Guys, be different... Pink, purple, green, whatever... Make 'em think...

January 9, 2006, 10:37 PM
what rusted your guns was leaving them in a case where the water couldn't evaporate.

January 9, 2006, 10:37 PM
Thanks to all for the advise. I will be trying out duracoat.

January 9, 2006, 10:38 PM
Just saw an Ishapore Enfield at the gunshow this weekend with "original" finish. Looked a lot like black Krylon to me. I hear BBQ paint works, too.



January 9, 2006, 10:43 PM
If you don't want to clean your guns immediately after getting them wet, then WD-40 is your friend. That's what it was designed for... water displacement.

Read This (

January 10, 2006, 12:01 AM
Get Renaissance Wax or White Lighting and liberally coat all surfaces after you've cleaned them. Allow either to dry to a white haze and then hand buff. I've got carbon steel knives that this protects effectively and I've never had a firearm rust that's been treated this way.

January 10, 2006, 02:58 PM
with LPS2. It is a milspec rust preventative and lube which dries. Leaving them in the case did not do them any good, as posted above.......chris3

January 10, 2006, 05:38 PM
Excellent link and or post Asknight! I love posts with actual scientific testing and or proof behind claims.

January 10, 2006, 05:52 PM
god, you guys are Phillistines

take the freaking guns out of the wet cases and wipe them off. I've got blued guns that I've had for over 20 years. I've duck and deer hunted in pouring rain. My 870's taken more game than you can imagine and it looks great

anybody that would paint a gun with barn paint ought to be beaten with a club and have their guns taken from them

Get wild and crazy and spend $5.95 on a Rigg rag and use it

January 10, 2006, 06:14 PM
as a member of "the black rifle club" i can inform that duplicolor #1634 is a wonderful solution to the problem in question. you can find it in a rattle can at your auto parts store. it is sold as a 500* engine paint.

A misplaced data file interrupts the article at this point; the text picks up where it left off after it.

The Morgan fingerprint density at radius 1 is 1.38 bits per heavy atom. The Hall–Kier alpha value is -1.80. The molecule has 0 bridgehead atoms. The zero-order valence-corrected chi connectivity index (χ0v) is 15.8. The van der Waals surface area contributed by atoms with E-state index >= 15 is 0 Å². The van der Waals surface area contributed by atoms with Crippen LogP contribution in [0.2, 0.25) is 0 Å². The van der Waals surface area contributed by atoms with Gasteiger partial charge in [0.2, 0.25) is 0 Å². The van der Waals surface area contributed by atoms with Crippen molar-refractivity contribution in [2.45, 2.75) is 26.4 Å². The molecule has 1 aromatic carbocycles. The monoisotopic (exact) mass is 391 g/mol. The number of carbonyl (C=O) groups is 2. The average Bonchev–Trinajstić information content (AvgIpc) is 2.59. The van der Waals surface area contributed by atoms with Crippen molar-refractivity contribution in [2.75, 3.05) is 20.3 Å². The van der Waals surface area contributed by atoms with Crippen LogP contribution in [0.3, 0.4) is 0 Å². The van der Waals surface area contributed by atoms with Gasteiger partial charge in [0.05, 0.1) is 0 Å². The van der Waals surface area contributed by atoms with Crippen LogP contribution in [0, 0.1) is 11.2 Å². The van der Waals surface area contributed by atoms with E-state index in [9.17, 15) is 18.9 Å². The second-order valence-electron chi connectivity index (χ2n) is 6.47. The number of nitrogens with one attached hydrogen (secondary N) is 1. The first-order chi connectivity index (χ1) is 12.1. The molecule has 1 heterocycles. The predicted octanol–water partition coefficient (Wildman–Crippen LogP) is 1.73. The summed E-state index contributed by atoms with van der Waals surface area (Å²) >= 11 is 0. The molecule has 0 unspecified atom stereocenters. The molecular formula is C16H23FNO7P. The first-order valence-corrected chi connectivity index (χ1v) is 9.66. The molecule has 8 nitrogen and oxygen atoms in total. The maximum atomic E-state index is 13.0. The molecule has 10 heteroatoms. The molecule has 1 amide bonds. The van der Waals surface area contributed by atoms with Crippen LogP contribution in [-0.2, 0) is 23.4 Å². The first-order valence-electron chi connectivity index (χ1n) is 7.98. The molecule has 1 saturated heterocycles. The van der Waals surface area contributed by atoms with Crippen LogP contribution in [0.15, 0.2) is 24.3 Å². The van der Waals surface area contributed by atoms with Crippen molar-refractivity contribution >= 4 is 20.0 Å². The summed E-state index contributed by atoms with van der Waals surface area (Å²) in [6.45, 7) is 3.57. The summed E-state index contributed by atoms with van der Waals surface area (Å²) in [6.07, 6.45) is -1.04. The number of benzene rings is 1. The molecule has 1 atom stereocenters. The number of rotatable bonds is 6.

sandblast if possible, being careful to protect sliding surfaces, parkerise if you have the equipment, or a friend who does, degrease with braakleen, and paint. allow to tack dry, and bake in your kitchen oven at 200* until the stink stops (about an hour). allow to cool before handling. this finish will last for years.

i remember a weekend of rain while tent camping with a nefarious bunch known as the "mason-dixon fal club". during this time a newly restored polish underfolder in unissued blue hung from a tentpole. a refurbed romanian underfolder in black paint hung beside it. guess which rifle was undisturbed by the mountain mist.

you need to keep your powder dry, but with a good black paint over parkerising (or not), you can leave your chrome bored guns wet all week. remember the jug, so you can keep your whistle wet, too.

January 10, 2006, 07:40 PM
Wait for me before you paint your gun.

I live in Fl my buddy has had a boat for years he always sprays the engine with LPS 3 it leaves a coating the sticks to metal and protects it that engine has no rust on it it still looks new

January 10, 2006, 08:00 PM
here's my 870 Krylon project. Several months in the trunk (granted, it hasn't rained much lately) and not even a sign of rust.

Cost about $5 with the primer

January 10, 2006, 09:18 PM
Paint would probably work; Rustoleum makes a High-Temp Bar-Be-Que paint that is flat black, but you would probably get better results from a product that is designed for guns.

Funny you should mention that. Friend of mine did his Remington 1100 shotgun in Hi-Temp Bar-Be-Cue black a couple of years ago. Stock, barrel, the whole works. That paint job -- while not the most beautiful finish ever devised -- has held up through many duck and turkey hunts. It's not a bad idea!

January 11, 2006, 01:28 AM
black wood burning stove paint might work, although i would rather clean my guns right away insted of painting them.:)


January 11, 2006, 11:52 AM
HSO is right, any carnuba car wax will stop rust in its tracks. I have all my blued guns waxed this way and haven't had any rust in years. Also it is invisible on the blueing, and will let them look natural.:D

January 11, 2006, 12:10 PM
this is gonna sound stupid but "true-oil" for the gun stocks if applied in larg ammounts to the barrel forms a clear coat over it to prtect it i did it to a little H&R pistol i used to have

January 11, 2006, 12:23 PM
It works great for long term gun storage but if used on a regularly used gun would leave greasy/tacky stuff on your hands and clothes. LPS 2 is for everyday use as it dries and leaves a rust prohibiting film......good stuff, we use it in the aviation industry......chris3